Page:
NSW Guild president David Heffernan has blasted the RACGP for its “extraordinary” attack on community pharmacy this month
RACGP Victoria chair Dr Cameron Loy told Fairfax Media that consumers should avoid in-pharmacy health checks, claiming that “these pharmacies are motivated by money, the opportunity to have more people in the store to buy other things.”
Now, Mr Heffernan has condemned the comments, saying that claiming health checks posed dangers was “an absurd, unfounded and somewhat desperate claim in a week where more transparency in GP remuneration was being called for”.
“The RACGP appear to see advancing their members as attacking other professions,” Mr Heffernan writes in his President’s Desk column in the NSW Guild’s newsletter.
“Representing only a small portion of GPs, the RACGP has become quite an activist organisation over the years and appears more concerned with the works of others than problems within their own profession.”
He says that recent RACGP comments on issues such as asylum seekers, marriage equality and climate change smack more of “virtue signalling” than true social progressiveness.
“In the fields of health, the organisation tends to morally cleanse their conscience by announcing social standings on vitamins, sugar tax and e-cigarettes and use the lazy throwaway lines ‘no evidence’ or ‘evidence based medicine’ to justify their position.
“For example, they claimed ‘no evidence’ for the effectiveness of low-dose codeine despite more than 3 million scripts a year for codeine medications and the death rate of 500 deaths annually for prescription codeine – look at the pharmacists, not us?”
Mr Heffernan accuses the RACGP of being “much quieter” regarding social crises directly within their control, however.
He says the group is “virtually silent” when it comes to endorsing real time monitoring and that without the advocacy of the Guild and other pharmacy groups, Victoria’s ScriptSafe system would not be about to get off the ground.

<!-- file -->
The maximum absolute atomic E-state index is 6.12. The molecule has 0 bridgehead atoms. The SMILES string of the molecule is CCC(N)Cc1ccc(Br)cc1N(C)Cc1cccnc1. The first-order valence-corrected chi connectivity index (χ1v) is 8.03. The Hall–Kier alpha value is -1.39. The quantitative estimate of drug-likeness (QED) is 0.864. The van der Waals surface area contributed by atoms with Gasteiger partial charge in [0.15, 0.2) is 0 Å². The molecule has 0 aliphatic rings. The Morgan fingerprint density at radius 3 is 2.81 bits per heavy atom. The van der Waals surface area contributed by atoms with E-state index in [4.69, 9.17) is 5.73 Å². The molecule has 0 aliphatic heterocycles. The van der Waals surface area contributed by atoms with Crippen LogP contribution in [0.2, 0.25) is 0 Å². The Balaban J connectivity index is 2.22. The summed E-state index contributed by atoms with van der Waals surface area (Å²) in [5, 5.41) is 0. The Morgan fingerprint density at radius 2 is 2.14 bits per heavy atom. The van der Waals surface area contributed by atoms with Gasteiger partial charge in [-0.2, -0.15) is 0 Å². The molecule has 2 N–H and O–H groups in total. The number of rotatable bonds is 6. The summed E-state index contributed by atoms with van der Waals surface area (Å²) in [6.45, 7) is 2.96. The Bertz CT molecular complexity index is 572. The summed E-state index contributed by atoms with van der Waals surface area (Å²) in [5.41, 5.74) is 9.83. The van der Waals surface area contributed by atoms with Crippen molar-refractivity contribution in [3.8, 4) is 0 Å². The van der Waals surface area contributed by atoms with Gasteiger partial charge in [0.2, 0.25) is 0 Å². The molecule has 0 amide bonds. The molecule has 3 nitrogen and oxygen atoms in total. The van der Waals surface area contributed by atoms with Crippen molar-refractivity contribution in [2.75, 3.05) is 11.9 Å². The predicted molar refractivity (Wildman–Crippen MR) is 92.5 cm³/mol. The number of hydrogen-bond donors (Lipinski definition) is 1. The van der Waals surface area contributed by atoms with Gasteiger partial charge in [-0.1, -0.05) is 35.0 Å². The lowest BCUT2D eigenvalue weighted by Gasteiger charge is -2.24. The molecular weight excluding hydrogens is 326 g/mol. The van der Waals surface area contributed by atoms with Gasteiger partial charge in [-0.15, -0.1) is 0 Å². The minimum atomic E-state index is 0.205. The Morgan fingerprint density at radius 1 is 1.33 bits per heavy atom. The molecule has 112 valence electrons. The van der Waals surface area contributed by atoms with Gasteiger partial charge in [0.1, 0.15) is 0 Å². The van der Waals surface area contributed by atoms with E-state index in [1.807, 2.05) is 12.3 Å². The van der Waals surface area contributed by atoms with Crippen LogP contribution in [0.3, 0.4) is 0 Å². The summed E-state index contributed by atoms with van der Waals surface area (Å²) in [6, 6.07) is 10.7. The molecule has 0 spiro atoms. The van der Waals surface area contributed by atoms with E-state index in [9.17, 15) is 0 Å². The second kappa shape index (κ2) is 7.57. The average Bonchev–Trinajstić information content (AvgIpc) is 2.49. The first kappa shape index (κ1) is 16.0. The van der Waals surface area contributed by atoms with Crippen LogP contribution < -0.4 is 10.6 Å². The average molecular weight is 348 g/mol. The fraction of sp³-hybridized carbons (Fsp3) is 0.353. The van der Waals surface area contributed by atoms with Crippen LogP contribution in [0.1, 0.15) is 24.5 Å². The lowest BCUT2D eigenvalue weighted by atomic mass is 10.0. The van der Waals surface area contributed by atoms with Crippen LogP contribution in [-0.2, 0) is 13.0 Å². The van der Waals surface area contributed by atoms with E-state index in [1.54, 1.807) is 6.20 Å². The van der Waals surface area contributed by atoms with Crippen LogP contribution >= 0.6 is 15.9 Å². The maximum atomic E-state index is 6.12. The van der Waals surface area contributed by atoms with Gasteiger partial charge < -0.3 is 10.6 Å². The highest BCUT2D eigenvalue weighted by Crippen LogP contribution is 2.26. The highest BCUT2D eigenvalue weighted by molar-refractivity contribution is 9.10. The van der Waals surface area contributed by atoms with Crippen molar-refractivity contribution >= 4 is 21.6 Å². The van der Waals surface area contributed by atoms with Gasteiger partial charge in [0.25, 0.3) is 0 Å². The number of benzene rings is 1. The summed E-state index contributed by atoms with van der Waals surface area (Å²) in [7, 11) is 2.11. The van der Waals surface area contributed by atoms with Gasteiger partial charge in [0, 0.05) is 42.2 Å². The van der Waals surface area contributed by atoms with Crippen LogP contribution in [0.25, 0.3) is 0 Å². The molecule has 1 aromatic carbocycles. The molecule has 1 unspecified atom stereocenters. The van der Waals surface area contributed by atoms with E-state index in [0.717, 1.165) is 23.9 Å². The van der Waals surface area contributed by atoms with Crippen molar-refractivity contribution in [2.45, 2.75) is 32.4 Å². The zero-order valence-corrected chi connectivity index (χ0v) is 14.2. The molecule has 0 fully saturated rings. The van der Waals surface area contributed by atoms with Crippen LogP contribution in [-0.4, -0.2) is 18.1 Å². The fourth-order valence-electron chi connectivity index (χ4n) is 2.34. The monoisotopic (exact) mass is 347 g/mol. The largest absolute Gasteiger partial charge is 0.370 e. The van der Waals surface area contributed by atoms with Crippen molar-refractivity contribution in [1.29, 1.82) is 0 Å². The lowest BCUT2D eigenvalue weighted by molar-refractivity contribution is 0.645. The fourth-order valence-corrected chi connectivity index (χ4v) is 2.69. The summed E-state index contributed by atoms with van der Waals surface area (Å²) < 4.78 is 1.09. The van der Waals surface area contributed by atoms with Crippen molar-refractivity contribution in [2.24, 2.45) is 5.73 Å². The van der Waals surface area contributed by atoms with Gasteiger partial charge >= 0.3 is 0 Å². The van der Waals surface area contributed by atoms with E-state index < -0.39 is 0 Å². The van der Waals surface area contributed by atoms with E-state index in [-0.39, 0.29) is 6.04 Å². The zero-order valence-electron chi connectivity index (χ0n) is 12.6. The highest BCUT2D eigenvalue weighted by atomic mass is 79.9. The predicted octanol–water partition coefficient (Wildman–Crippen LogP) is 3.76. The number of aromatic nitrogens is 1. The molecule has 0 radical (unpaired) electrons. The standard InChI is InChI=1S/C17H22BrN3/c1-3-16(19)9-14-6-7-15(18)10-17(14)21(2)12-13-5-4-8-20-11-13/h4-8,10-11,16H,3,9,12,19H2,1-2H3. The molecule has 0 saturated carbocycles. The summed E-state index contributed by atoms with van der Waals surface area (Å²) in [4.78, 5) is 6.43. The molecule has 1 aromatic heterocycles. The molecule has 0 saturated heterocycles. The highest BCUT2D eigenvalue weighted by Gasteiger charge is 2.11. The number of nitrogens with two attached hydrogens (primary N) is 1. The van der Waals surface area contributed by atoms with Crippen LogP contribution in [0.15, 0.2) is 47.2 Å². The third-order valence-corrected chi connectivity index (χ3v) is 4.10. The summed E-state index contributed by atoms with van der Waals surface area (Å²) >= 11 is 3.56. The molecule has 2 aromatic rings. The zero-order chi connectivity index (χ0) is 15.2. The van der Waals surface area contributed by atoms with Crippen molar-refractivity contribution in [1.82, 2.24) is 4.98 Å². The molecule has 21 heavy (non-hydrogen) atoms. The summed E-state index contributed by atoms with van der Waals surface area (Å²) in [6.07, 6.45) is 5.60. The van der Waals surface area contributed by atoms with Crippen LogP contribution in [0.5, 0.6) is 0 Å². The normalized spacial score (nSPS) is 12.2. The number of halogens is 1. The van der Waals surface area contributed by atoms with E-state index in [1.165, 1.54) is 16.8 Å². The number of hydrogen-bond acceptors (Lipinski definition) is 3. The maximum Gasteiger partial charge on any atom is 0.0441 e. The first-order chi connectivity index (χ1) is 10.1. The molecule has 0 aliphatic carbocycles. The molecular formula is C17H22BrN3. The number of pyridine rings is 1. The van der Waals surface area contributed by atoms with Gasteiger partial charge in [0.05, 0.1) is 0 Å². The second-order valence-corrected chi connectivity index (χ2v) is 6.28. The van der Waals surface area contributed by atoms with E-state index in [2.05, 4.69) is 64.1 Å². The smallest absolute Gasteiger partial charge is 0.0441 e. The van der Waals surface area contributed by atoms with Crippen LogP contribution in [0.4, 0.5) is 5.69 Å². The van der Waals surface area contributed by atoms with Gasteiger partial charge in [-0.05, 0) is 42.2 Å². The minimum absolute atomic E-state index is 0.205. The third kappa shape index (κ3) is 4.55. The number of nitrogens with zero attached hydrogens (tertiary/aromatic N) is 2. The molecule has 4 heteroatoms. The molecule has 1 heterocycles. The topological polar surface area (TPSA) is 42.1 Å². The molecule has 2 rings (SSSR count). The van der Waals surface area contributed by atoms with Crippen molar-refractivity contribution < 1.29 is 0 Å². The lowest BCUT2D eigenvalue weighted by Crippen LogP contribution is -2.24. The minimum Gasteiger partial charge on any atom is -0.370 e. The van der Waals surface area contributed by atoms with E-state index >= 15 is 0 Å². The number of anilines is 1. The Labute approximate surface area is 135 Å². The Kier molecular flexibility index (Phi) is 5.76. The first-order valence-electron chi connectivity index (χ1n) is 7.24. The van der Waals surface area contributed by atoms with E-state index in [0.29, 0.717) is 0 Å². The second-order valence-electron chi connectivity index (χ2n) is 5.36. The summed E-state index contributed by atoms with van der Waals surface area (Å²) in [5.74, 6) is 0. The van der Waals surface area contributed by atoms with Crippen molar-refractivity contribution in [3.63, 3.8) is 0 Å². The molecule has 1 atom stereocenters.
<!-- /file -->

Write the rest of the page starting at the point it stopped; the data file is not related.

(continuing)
“Tweets on Twitter reveal senior RACGP identities citing ‘evidence’ that RTPM does not work!
“You would think with prescription deaths soaring past deaths of illicit drugs, an innovative and progressive solution of real-time prescription monitoring would be a top priority. How about putting patients first?”
Mr Heffernan says that there is a “financially beneficial gravitas” for GPs to fill appointments for minor ailments and healthier patients, while marginalising the less fortunate or more time-consuming patients.
“This ‘creaming’ was highlighted in a Fairfax article in the same week as their attack on medical checks in pharmacy and along with the Chief Medical Officer’s recommendation for more transparency in GP referrals may be what made the RACGP try on ‘look at them, not us’.”
He asks whether a Medicare rebate facilitates a slowing of such cream-skimming – or whether it would further incentivise it.
“Make no mistake, for the RACGP every blade of turf is sacred.”
Allowing a broader scope of practice for pharmacists would, however, benefit the government and public by easing the burden on hospitals and Medicare, Mr Heffernan writes, as well as helping doctors by further legitimising a Medicare rebate increase.
Mr Heffernan concludes by pointing out that it’s not GPs he’s frustrated with: just the RACGP.
“The RACGP claims unfairly categorise hard working pharmacists and GPs,” he writes.
“In the real world, GPs and pharmacists have a symbiotic working relationship, making the RACGP’s comments ill thought and distracting from the real needs of the public.
“Increased collaboration by the RACGP with not only pharmacists, but other allied health, would be a more pragmatic approach rather than puerile claims on pharmacy medical checks.
“Let’s not look at our navels and put patients first.”